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Will o’ the Wisp

Journey of One Thousand Souls

Brett P. S.

Copyright © 2018 Brett P. S.

Smashwords Edition

All rights reserved.

This book is a work of fiction. Names, characters, places, and incidents either are products of the author’s imagination or are used fictitiously. Any resemblance to actual persons, living or dead, events, or locales is entirely coincidental.

Table of Contents





Chapter 1

The Dawngazer

Cyran Dawngazer, Oracle of the moonlit dunes of Asroka, strode peacefully atop shivering grains of sand. The eroding ground beneath his feet trembled with each step into the Eastern Wastes, a pulsing rhythm that seemed to grow more rapid by the day. His legs had grown weary, his beard unkempt, and his skin burned from the heavy sun beating steadily above his head.

Cyran protected himself in his traveler’s garb, thick dull beige fabrics that covered his chest, arms, and legs. A headdress encircled his scalp with ends that ran down the length of his back, staving off the burning light of Rosa and keeping his body fit for the length of his travels. He jabbed his walking staff through the ebbing sands to give his feet traction.

Cyran smiled and carried on.

Another pulsing shiver coursed through his body, rippling the tiny grains around his feet as it ran across the wastes. He turned in time to catch the vibration travel through dune after dune, a wave of energy visible to the naked eye.

“Never before,” he said. “Never had I laid eyes on such majesty.”

He closed his eyes and whispered a prayer to Rosa and her Pantheon. He spoke the old tongue, a worming, slithering speech older than tales he can recant. By the light of his ancestors and the will of the gods, he would drive this evil from the land of his kin, banish it to the starlit seas above. He looked up. He couldn’t see them yet, but the time would soon come when Rosa’s dominion waned and her children rose to shine down their soft, faint heavenly glare.

Cyran scaled a lofty dune that once lay a kilometer before him, now looming above his head. He dug his fingers into the sand and riddled his staff with grains that scratched the battered hickory. He spat on the sand, and the sand laughed, turning his spittle to vapors before he’d lifted his head.

“Great Mother, take pity on this old fool,” he said. “If it is the end, I must see it for myself.” He gritted his teeth and lunged. “I must do something!”

Heaving forward and hoarse of breath, Cyran pulled his tired body with tired arms and force of will. His garb stunk of days without rest. His face burned from too many a midday sun. His palms and fingers had run raw from wear and trials in the dunes of the Eastern Wastes. Cyran cast off his physical pain and climbed his way to the top, where his flesh collapsed and his eyes grew heavier than the thumping in his chest.

It wasn’t right. None of it. Cyran’s thoughts carried him to his home. In sandstone crypts, good people wasted away in sickness, filth, and disease. Good men died by the light of a devil, a thumping, rattling void cast into the heart of Asroka.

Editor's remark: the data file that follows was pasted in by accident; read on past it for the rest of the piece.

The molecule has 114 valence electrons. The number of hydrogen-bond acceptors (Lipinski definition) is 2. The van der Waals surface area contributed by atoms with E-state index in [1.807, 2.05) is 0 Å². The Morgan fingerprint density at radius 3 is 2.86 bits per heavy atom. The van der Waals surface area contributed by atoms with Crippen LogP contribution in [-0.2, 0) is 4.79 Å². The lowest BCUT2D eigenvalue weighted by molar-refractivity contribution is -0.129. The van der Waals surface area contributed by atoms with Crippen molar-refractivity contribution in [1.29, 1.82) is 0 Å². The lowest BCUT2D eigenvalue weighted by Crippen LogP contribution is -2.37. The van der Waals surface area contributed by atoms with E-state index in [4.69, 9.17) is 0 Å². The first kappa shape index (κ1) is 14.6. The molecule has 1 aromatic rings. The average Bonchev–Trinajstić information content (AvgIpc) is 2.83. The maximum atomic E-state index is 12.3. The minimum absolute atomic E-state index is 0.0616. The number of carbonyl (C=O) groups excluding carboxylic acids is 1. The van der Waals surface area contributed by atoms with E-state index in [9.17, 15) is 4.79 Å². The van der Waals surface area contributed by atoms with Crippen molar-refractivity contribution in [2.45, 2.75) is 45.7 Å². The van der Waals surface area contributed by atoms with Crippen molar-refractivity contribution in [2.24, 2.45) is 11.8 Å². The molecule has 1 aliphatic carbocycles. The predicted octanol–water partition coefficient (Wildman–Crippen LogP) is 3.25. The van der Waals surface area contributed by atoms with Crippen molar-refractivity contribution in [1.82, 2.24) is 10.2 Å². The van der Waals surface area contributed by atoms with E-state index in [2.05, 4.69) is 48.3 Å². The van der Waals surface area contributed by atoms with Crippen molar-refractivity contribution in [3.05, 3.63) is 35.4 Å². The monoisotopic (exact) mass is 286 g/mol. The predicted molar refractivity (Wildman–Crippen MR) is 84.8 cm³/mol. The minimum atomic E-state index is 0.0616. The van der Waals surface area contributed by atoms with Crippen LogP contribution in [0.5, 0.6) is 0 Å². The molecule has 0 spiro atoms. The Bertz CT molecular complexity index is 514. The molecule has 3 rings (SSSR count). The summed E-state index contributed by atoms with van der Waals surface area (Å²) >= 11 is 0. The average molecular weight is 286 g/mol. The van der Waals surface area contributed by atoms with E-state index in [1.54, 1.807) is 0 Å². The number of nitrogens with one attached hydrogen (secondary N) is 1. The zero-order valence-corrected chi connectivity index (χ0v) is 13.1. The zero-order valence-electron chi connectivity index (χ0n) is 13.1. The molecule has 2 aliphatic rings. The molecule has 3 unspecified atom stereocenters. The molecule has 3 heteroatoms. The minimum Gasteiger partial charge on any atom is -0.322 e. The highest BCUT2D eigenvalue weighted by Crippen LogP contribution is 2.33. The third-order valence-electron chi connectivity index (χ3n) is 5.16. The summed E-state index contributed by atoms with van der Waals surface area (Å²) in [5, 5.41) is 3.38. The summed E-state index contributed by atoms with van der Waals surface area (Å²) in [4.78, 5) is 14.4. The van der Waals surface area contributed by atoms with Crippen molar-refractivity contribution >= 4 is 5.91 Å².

He lifted his head just enough. Rosa’s light reached its zenith, and she had begun her descent to peaceful slumber. Whatever it was that shook his world would wait for the searing light of her influence to wane. He was sure of it, just as sure as the sands burned his wrists and scratched his neck.

“Be it not on my watch … I …” He choked on the words.

Cyran’s eyelids drooped. He reached for his staff but found empty air. The stick had rolled down the other side, caught in the vibrations of an otherworldly monolith. He could see it now, a tower on the horizon, a needle that split the sky. Great Mother be damned, it was real. There was no mystery, no magic to the workings of this devil.

The tower pulsed with a ghastly, sunlit glow, sending out a vibration so powerful it shook the core of the world, penetrating deep beneath the sand. This … was different. He was close … maybe too close. Or had something changed? Cyran groaned. He steadied himself, gathered up his reserves, and rose to a knee. He uttered a second prayer, this time not for his kin but for himself.

“I would not ask a goddess protection from earth, wind, fire or iron,” he said, gesturing a circle around his chest. “I ask only this, Great Mother. Ward my spirit from the corruptions of cowardice. Stave off not weakness but fear and luminous doubt. Do this, and I will either have what I came for or die with a full heart.”

Cyran smiled and carried on.

Chapter 2

Taken Souls

The Great Mother Rosa succumbed to slumber, and a curtain of starlit children danced above Cyran’s headdress in the stillness of the void. He gazed up at the mighty tower with weary eyes and trembling bones deep inside. The sands and earth rattled like ten thousand hammers pounding in rapid succession. The monolith stretched upward to a place he could barely spot with the blurriness of his vision, and the grains of dust and sand that clung to the air. He took care in breathing, covering his mouth with a length of his headdress.

“Mother Rosa …”

Like veins of golden blood, a course mixture flowed through the black iron of the tower face as the base of it thundered a rattling that shook his temple. Many veins formed from below the sands, ran along the outer walls, met and departed as they converged at the summit of the monolith.